SEOUL, Jan. 16 (Yonhap) -- South Korea's two largest commercial airlines plan to introduce new aircraft this year, market sources said Monday, providing a chance to fly in the latest and most advanced aircraft, as well as enhanced overall flight safety by replacing aged aircraft.
Local industry leader Korean Air Lines Co. is set to introduce Boeing's latest B787-9 Dreamliner in March, along with the CS300 in June.
The B787 is a midsize jet airliner with up to 290 seats, and will likely be operated on routes to and from Los Angeles, Paris and London.
The CS300 is a small aircraft with about 130 seats, developed and built by Canadian manufacturer Bombardier Aerospace. It is expected to serve domestic routes and short-range international flights, the informed sources said.
Asiana Airlines Co., too, plans to introduce a new aircraft as a way of providing new and improved flight experiences to its passengers.
The airline will begin operating the new A350-900XWB from European manufacturer Airbus in April.
The A350-900 is one of the largest passenger aircraft ever built with up to 440 seats.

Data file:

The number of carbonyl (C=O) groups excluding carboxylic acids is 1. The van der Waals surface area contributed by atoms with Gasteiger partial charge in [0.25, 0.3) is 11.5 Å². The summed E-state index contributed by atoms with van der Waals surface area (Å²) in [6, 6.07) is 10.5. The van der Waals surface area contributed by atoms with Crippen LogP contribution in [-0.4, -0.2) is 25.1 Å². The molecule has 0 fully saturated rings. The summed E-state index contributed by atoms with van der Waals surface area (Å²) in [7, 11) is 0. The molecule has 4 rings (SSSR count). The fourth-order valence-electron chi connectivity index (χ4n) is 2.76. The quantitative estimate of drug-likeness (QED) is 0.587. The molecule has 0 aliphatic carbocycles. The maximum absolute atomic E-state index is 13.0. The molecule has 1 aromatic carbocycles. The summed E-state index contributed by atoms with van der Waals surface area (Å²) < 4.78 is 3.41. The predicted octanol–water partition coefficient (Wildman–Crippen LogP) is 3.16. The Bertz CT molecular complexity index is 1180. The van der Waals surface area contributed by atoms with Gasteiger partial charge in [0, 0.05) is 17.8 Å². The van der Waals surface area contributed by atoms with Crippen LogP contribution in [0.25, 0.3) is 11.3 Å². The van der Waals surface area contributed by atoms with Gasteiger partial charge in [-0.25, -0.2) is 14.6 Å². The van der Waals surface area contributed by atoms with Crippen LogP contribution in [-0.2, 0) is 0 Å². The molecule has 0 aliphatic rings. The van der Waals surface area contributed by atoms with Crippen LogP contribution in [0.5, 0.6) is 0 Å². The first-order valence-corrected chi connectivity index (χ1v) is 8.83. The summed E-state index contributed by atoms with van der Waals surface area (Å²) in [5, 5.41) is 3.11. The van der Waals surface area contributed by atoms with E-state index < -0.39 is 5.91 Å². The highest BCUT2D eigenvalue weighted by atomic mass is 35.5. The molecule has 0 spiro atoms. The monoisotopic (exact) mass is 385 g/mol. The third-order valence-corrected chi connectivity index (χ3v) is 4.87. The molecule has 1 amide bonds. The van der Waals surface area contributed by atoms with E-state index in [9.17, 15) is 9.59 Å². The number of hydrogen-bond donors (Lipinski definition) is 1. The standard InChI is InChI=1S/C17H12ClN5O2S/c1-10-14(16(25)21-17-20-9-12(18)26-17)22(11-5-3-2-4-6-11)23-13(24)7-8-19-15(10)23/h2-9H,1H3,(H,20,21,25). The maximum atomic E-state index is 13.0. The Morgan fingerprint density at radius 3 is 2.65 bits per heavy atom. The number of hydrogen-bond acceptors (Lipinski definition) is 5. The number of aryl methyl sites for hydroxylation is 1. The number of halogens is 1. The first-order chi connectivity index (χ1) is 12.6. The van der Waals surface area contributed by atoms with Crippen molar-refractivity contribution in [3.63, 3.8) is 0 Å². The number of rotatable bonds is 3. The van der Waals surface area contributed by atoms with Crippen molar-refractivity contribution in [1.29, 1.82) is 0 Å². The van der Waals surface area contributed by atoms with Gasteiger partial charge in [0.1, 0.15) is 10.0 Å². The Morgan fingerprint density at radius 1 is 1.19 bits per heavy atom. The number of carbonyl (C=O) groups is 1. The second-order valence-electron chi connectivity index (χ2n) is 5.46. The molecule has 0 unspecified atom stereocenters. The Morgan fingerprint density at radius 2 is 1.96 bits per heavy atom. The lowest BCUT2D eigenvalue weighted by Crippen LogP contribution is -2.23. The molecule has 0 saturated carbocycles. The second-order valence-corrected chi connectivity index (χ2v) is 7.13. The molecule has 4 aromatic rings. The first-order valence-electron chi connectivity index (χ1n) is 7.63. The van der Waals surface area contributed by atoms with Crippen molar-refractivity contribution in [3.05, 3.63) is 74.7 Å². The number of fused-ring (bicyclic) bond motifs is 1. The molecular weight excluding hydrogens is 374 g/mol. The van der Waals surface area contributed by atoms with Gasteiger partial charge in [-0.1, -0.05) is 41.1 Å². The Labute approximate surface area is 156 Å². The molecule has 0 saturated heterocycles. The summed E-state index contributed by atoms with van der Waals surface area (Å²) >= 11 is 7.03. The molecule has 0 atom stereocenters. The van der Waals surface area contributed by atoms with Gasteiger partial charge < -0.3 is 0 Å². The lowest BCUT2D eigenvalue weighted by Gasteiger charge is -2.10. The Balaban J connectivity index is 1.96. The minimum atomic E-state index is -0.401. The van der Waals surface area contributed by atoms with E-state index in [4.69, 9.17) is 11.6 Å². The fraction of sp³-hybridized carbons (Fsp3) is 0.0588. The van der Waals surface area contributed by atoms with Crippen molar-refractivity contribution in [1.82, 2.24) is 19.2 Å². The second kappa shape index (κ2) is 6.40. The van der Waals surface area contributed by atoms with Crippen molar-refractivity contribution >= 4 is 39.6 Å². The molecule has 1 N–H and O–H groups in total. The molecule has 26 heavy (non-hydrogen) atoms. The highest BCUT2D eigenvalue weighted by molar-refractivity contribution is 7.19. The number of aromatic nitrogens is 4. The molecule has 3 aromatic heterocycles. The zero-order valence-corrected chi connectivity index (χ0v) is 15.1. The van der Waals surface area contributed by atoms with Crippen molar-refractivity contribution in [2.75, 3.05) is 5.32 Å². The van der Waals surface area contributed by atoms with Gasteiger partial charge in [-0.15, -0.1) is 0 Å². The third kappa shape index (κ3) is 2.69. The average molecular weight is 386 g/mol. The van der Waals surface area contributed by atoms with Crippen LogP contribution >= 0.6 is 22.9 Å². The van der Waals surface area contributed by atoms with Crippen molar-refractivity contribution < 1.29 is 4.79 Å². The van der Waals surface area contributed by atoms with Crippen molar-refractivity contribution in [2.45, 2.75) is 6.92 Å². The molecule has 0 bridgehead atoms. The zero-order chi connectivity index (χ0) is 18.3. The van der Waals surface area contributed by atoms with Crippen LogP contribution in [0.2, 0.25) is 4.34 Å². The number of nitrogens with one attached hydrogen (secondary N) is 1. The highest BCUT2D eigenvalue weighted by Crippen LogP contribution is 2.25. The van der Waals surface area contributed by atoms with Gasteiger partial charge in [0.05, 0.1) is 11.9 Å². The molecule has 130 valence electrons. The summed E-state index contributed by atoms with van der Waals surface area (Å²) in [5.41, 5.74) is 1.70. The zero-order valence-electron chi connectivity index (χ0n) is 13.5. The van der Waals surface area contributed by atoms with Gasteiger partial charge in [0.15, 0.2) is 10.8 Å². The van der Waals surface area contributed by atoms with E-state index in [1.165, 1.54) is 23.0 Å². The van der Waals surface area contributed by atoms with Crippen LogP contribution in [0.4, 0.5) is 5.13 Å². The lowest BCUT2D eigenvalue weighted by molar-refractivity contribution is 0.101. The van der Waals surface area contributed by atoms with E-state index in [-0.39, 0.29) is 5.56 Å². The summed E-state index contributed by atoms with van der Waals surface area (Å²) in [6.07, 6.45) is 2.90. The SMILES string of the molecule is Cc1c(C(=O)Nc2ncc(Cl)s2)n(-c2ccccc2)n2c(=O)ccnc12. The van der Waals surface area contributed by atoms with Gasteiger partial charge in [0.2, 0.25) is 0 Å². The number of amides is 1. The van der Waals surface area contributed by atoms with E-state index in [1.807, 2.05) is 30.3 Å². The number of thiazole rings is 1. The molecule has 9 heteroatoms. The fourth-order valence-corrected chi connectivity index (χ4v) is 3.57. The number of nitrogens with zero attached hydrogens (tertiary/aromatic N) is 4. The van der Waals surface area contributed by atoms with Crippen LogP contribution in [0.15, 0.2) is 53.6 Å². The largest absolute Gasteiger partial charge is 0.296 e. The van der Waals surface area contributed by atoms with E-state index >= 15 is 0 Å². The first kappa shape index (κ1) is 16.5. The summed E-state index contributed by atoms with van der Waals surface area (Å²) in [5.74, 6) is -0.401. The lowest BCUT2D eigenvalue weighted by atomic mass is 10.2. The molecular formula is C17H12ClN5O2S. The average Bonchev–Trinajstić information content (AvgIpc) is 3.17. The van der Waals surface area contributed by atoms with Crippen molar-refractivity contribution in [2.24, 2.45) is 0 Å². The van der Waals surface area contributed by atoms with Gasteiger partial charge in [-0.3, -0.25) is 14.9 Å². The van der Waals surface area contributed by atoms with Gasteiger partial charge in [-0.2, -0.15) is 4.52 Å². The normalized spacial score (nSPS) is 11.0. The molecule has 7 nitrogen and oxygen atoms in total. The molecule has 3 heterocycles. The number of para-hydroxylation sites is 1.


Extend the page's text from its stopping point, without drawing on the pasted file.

The new aircraft, in addition to offering new flight experiences, will likely improve the South Korean airlines' safety, as well as their profitability.
According to company officials, the new B787 is significantly lighter than conventional aircraft, with nearly 50 percent of its body made of carbon fiber reinforced plastic, also making it up to 20 percent more efficient in terms of fuel mileage.
|This file photo, taken on Dec. 25, 2016, shows Asiana Airlines officials celebrating the start of new flight services by the new Airbus A380 aircraft. (Yonhap)|
The A350 is said to have up to 70 percent of its body and wings made of the advanced material.
South Korean flag carriers have been continuously replacing their aged aircraft since all seven airlines, including five low-cost carriers, here pledged in May 2015 to keep the age of each and every aircraft at below 20 years.
There currently is no limit on the age of an aircraft, according to officials from the transportation ministry.
As of 2015, only 14 out of 264 aircraft operated by the seven South Korean airlines were aged 20 years or more.
Yoo, Heui-Jin email@example.com
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